A new scientific review written and published by the British Nutrition Foundation (BNF) has revealed low vitamin D levels across Europe – even in those countries known  for their great weather.


Almost nine out of ten (88%) children and three-quarters of adults in Ireland have poor vitamin D levels in the winter months.  As the evenings grow shorter and sunlight is no longer helping bodies to produce this essential vitamin, Kellogg’s Ambassador Catherine Fulvio is calling for an increase in vitamin D intake.


According to Catherine: “Sunlight is a major source of vitamin D but when children spend their days inside a classroom, and their evenings indoors, getting enough vitamin D can be a challenge, especially as you can’t manufacture vitamin D from sunlight at all during the winter months.


“To set your child up for a long day of learning and participation in school, it’s necessary to give them a healthy breakfast. For children a serving of Kellogg’s cereal and milk can provide five nutrients they need to grow – protein and calcium from the milk and iron and B vitamins and vitamin D from the cereal.”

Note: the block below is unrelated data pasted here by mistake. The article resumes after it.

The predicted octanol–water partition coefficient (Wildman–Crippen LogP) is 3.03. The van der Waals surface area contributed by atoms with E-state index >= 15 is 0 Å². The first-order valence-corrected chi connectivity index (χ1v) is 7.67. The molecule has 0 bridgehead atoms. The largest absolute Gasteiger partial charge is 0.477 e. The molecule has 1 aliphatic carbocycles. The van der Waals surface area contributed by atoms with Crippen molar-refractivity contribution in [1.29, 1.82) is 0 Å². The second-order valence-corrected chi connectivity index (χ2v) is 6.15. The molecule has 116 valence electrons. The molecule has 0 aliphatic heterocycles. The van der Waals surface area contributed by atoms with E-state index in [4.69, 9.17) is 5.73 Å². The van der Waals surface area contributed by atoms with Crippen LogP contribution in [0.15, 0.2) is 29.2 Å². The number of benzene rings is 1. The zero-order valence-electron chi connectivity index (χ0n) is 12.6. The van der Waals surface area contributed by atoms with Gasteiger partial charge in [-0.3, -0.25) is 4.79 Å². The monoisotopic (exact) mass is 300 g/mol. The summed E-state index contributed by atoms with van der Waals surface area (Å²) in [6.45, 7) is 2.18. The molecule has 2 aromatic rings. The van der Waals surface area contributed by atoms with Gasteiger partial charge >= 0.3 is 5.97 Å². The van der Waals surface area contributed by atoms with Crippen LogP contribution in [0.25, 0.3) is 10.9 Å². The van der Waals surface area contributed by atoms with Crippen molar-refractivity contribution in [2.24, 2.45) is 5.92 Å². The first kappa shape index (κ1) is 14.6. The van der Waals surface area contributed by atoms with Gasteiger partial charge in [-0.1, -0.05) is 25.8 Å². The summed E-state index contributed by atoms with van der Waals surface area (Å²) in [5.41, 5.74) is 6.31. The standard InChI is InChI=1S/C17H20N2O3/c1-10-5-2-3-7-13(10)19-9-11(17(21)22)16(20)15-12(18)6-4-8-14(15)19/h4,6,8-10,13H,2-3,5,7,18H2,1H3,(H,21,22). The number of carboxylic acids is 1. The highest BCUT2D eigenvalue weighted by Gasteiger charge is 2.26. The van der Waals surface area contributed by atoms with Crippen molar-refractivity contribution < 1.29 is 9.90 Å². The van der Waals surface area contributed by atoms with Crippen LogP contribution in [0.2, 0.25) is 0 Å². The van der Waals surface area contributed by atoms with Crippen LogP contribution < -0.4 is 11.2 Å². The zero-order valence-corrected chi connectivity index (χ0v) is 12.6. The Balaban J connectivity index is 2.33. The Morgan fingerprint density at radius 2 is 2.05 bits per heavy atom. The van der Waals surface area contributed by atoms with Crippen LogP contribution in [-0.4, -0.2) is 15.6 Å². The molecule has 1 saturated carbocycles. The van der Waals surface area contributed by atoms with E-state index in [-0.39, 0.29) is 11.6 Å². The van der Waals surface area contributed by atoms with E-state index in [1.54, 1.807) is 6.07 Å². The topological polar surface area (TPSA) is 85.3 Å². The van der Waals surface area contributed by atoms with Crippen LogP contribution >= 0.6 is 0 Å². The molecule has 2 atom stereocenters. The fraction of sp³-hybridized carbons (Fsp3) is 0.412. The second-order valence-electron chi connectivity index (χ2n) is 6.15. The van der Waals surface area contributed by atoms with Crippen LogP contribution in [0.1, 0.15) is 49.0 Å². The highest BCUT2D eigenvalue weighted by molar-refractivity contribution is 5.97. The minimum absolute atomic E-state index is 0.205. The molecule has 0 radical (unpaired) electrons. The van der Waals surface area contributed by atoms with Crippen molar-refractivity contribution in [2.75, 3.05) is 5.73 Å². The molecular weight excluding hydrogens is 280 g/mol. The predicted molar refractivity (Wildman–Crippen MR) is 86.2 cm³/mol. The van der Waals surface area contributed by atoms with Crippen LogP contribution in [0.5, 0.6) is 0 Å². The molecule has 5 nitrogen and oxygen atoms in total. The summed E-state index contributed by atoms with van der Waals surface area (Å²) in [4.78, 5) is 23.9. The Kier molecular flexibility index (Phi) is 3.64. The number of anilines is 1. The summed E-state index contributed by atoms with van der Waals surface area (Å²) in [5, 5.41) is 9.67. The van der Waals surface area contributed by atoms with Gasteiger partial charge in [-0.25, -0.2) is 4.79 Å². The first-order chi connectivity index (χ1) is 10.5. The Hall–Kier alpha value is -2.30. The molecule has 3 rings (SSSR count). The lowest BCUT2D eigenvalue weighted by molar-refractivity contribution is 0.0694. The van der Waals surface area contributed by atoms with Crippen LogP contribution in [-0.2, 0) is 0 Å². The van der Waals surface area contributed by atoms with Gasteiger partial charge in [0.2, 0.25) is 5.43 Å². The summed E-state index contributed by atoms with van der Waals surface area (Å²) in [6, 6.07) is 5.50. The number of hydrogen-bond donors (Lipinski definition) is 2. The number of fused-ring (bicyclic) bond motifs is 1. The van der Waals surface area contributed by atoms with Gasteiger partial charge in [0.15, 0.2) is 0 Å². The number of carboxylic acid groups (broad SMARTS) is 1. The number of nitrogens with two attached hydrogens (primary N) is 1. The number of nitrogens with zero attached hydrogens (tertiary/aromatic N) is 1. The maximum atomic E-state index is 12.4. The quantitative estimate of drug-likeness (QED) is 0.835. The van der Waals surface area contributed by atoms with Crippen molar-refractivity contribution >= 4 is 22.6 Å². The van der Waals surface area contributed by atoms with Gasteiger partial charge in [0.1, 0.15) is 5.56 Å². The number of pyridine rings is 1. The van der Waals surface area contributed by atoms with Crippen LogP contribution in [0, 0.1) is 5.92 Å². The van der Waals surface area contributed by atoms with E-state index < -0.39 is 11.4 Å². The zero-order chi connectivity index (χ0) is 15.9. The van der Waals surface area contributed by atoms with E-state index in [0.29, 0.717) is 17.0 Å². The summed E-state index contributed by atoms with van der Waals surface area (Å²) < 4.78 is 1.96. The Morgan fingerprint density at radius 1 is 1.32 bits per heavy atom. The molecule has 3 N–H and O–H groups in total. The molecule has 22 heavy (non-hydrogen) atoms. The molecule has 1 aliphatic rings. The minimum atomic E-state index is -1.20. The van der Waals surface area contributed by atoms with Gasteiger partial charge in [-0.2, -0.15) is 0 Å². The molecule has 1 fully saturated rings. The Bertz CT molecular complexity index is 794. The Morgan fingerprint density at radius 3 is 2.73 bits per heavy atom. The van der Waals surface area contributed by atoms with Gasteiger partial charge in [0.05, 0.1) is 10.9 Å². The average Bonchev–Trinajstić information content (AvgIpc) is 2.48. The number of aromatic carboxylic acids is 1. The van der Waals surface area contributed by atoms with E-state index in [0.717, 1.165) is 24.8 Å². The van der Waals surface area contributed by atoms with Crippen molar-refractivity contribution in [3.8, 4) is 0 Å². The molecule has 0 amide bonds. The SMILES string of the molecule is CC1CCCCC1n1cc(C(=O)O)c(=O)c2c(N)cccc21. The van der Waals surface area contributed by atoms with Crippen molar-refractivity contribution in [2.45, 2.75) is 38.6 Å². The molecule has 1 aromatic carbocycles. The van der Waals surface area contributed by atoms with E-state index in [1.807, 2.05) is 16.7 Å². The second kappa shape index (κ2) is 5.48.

From April to October, vitamin D is produced when skin is exposed to sunlight; however during the winter months, dietary sources of vitamin D play a more significant role. The BNF wants to highlight that low vitamin D status is prevalent in Ireland especially during the winter months.


Ayela Spiro, Nutrition Scientist at BNF says, “During winter months, we get our vitamin D from our body's stores and from food sources, so it’s important to ensure exposure to sunshine in summer months to create an adequate store, and to make sure we eat foods that contain vitamin D to top up these stores.”



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